07/22/2011 07:16 EDT | Updated 09/21/2011 05:12 EDT

Canada Inflation Drops To 3.1% Even As Food, Energy Costs Spike


THE CANADIAN PRESS -- OTTAWA - The annual inflation rate was 3.1 per cent in June, sliding from 3.7 per cent in May.

Statistics Canada said the drop from May was due to lower prices for passenger vehicles and hotel and motel rooms.

But higher prices for gasoline and food bought from stores kept inflation bubbling.

Food prices rose 4.8 per cent from June of 2010 and overall energy prices were 15.7 per cent higher than a year earlier.

The price of gasoline was 28.5 per cent higher on a year-over-year basis, although it actually dropped slightly compared with May.

Excluding volatile food and energy prices, inflation rose 1.4 per cent from June of 2010.

The inflation report came just days after the Bank of Canada said it would keep its key interest rate at one per cent.

The cost of transportation rose 7.0 per cent on an annual basis to June. In addition to higher gas prices, drivers paid 4.4 per cent more for insurance.

The cost of air travel was 7.6 per cent higher.

Manufacturers' discounts helped reduce the cost of passenger vehicles compared with a year earlier.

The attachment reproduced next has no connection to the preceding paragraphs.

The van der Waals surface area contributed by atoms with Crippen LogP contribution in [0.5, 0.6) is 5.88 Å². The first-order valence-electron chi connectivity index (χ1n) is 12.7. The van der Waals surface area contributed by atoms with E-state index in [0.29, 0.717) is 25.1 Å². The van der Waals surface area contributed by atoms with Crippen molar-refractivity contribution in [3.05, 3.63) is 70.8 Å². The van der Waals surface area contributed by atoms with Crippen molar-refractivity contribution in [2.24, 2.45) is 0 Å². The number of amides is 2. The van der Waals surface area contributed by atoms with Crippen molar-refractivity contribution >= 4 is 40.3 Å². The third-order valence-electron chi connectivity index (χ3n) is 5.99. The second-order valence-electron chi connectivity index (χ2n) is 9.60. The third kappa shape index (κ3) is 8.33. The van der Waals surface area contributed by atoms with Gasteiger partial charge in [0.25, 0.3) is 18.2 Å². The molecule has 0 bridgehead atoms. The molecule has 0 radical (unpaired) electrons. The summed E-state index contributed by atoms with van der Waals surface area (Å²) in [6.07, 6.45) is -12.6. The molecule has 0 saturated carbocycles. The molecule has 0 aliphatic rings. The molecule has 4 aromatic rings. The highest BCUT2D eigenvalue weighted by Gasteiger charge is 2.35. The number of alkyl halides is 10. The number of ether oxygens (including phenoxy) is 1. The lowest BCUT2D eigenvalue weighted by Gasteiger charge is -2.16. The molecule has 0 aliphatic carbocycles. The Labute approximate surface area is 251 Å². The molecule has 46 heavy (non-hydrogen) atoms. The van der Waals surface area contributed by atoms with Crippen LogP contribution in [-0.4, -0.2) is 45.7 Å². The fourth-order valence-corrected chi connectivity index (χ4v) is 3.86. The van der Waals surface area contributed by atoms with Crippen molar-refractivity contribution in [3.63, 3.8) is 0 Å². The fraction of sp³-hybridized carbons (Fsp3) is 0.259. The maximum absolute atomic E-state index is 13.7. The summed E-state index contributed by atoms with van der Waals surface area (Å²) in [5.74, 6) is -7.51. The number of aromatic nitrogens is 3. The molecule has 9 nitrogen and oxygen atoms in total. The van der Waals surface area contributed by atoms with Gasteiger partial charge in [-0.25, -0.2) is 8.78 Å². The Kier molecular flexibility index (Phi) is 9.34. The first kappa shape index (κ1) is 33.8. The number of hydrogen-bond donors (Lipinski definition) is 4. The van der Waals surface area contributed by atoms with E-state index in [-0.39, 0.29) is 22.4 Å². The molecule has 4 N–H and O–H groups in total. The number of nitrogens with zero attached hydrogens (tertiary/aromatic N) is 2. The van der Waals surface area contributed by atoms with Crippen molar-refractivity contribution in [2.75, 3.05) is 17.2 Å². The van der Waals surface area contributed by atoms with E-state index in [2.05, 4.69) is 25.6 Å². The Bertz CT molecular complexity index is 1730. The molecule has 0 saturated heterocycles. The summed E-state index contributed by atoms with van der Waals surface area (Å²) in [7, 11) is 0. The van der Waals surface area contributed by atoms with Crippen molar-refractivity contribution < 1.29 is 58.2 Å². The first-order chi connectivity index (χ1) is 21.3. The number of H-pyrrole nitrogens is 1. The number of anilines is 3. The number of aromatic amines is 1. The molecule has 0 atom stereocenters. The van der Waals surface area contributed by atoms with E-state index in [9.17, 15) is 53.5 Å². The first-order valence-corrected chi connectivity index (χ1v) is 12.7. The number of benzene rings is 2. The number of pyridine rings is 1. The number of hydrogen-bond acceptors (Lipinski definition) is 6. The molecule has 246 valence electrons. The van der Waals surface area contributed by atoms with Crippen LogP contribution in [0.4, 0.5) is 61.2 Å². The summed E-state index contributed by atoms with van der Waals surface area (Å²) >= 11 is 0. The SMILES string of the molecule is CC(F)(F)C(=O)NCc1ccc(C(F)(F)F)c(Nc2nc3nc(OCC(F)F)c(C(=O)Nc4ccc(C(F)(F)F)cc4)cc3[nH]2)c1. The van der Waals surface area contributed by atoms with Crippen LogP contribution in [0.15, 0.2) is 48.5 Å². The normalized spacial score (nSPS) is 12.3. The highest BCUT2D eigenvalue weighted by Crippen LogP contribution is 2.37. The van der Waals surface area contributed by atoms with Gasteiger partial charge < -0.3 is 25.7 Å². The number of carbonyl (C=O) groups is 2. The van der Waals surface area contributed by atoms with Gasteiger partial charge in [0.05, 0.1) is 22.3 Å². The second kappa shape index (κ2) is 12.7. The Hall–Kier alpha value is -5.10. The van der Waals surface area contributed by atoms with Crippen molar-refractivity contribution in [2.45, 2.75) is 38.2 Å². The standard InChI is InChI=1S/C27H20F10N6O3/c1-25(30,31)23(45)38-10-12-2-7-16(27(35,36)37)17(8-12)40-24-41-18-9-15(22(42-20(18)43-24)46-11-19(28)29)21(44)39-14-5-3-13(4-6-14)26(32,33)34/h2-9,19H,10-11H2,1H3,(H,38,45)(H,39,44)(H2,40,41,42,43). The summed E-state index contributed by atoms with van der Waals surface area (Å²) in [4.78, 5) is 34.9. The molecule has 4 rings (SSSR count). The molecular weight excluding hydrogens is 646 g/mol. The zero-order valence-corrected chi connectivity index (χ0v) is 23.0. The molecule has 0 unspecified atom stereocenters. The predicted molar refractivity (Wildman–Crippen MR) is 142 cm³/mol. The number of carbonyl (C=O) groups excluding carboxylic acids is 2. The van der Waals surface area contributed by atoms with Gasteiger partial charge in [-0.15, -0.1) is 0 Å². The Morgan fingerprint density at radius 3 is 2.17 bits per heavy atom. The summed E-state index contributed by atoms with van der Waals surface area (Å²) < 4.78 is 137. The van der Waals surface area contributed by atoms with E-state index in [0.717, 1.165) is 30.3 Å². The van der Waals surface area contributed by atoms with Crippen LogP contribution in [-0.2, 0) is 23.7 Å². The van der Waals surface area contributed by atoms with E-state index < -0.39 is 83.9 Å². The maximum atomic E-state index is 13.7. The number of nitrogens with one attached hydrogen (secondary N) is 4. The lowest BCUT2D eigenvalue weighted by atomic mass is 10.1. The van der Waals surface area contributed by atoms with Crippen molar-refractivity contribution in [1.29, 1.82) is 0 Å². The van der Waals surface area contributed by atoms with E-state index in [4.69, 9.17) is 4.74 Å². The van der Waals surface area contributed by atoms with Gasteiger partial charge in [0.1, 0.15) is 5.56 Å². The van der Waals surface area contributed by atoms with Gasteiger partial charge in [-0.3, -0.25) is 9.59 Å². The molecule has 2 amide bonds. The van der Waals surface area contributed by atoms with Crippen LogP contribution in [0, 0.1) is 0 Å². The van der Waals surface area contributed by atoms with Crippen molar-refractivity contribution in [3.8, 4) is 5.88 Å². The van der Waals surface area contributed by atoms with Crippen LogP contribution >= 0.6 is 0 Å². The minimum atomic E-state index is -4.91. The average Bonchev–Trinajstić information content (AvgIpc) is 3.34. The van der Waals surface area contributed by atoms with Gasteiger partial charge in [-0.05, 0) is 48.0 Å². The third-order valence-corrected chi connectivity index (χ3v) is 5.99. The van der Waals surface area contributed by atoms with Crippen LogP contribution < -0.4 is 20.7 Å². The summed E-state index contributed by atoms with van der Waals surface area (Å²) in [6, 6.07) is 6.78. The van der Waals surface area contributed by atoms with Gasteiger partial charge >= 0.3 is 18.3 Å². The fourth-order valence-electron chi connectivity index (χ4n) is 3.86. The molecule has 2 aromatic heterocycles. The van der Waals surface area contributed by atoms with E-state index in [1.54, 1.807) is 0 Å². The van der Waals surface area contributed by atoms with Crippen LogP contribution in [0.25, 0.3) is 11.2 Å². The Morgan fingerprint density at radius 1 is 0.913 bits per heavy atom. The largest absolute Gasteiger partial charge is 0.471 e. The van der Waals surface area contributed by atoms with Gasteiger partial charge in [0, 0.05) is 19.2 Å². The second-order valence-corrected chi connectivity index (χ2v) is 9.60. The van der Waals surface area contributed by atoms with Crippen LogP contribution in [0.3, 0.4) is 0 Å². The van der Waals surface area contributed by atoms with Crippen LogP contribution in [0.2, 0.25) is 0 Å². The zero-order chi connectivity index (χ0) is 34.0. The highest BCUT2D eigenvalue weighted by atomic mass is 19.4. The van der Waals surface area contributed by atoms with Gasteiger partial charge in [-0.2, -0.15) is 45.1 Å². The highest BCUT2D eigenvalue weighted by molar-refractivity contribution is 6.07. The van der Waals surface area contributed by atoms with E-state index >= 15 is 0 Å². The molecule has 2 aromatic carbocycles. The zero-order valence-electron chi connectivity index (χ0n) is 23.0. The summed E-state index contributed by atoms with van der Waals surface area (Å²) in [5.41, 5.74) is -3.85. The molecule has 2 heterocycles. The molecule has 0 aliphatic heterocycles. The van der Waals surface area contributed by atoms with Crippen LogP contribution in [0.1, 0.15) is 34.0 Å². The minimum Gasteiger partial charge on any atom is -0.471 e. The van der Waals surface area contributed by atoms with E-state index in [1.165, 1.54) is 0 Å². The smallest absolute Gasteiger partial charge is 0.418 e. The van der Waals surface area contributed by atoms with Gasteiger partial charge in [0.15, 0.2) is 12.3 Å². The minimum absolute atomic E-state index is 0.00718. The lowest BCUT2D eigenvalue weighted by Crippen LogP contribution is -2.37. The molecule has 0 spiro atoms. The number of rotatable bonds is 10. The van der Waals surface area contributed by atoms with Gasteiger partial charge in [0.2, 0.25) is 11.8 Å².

Food prices rose broadly on a year-to-year basis. Meat prices increased 5.9 per cent, while the cost of bread jumped 10.1 per cent and fresh vegetables cost 8.4 per cent more.

The cost of restaurant meals, however, rose by only 3.3 per cent.

Shelter costs rose 1.7 per cent from June 2010, with higher prices for fuel oil, electricity. However, mortgage interest costs slipped 1.9 per cent and natural gas was also cheaper.

Cable and satellite services cost 7.9 per cent more than in June 2010.

The pace of inflation slowed in every province compared with May. Nova Scotia had the fastest increase in consumer prices at 4.4 per cent, while Alberta had the slowest, at 2.1 per cent.